Homeworld Remastered Collection is a space-fairing, real-time strategy game that takes you on an epic journey through the galaxy to save your species, not once but twice, as you battle through both of the original series titles.
When Homeworld was originally released it caught every RTS gamer's eye. In part this was due to the ability to zoom in on any ship as you led your fleet through the cosmos, an involving effect that added a dynamism to the strategic action. But while its visuals may have provided an initial draw, it was the combat that really kept players involved thanks to how perfectly it introduced and implemented 3D combat, a system which - it transpires - still holds up perfectly.
Directing your fleet around each vast area feels as slick as ever – no small feat given the complexity of the task. Moving between the close up view and the zoomed out tactical camera, it is easy to select the ships you want to move (either individually or in squadrons) before selecting their destination. To make this even easier, clicking on target objects will lock your craft to them, and send them to mine, salvage, or attack.
This really comes into its own the first time you engage in combat. With limited ships, you only have a handful of fighters to deal with the intruders during this early encounter. Selecting a formation (in my case a defensive wall), and a behavior (defensive) my small attack squad lay in wait. As the enemy ships closed in my fighters began to swarm all around them, but never roaming far from their defensive position. It's easy to set up but undeniably impressive to watch, especially when tracking the movements of a single fighter.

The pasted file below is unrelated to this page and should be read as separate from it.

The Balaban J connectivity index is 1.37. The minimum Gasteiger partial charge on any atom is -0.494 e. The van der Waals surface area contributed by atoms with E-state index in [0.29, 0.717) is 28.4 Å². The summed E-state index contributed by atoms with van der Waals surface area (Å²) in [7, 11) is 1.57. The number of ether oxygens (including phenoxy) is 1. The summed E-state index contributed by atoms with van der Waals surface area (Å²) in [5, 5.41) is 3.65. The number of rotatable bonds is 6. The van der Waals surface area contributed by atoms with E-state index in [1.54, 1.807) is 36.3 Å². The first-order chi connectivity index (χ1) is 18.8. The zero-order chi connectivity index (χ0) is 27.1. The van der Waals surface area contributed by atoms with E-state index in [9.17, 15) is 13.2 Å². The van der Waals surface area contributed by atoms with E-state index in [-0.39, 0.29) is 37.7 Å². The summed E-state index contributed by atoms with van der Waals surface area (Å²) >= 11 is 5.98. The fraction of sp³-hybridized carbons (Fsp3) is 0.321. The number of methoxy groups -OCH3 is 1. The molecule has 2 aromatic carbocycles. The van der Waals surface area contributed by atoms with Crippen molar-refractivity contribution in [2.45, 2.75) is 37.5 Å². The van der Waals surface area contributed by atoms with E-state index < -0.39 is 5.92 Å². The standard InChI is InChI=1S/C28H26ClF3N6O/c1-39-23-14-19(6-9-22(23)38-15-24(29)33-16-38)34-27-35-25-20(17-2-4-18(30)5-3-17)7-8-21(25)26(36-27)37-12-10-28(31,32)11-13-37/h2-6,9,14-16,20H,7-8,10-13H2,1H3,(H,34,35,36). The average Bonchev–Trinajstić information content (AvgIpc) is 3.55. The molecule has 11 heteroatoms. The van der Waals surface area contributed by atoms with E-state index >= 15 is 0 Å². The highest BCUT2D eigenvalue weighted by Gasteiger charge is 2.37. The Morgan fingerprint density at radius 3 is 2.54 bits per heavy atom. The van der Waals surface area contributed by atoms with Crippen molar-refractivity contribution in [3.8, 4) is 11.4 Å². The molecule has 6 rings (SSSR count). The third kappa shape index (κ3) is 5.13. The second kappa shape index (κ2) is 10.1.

As good as I remember (so, actually, better)
The odd thing about the Homeworld Remastered Collection is that at first I really struggled to see the visual upgrade. It was only by looking back over the original releases (both of which are included in the package) that I could see how much had been done to bring the low resolution textures up to date. My confusion wasn’t helped by the fact that, while this release looks good, it does not feel as spectacular as the original Homeworld did in 1999. The visuals are crisp and detailed, with high resolution textures, improved models, and additional effects - they just lack the wonder I felt back then, even if they are objectively better.
While not awe inspiring, the presentation evokes the game’s mood. This is particularly true of the mother-ship - a massive structure with gentle curves and an almost unfinished look that mirrors your ragtag fleet as it fights for survival on its journey to find a new home planet.
Calm ambient music adds to this tone. It is contemplative, almost somber, matching the game's slow pace of movement.
Despite this calm pace, progressing through each game does see the action slowly hotting up. By the end of each of the two games in this bundle, you have to be rapidly deciding what resources to mine, technology to develop, and ships to build, while keenly micromanaging your units to target specific enemies and (in Homeworld 2) vulnerable ship systems.
Worth revisiting the future
It is hard to think of any fan of single player RTS games that wouldn't want to pick up the Homeworld Remastered Collection. Even players who enjoyed the series the first time around will find this collection of visual upgrades and mechanical tweaks offers more than enough to justify a revisit. The appeal isn't limited to genre fans either, as players who enjoy being steeped in a beautiful sci-fi universe will also find plenty to sink their teeth into.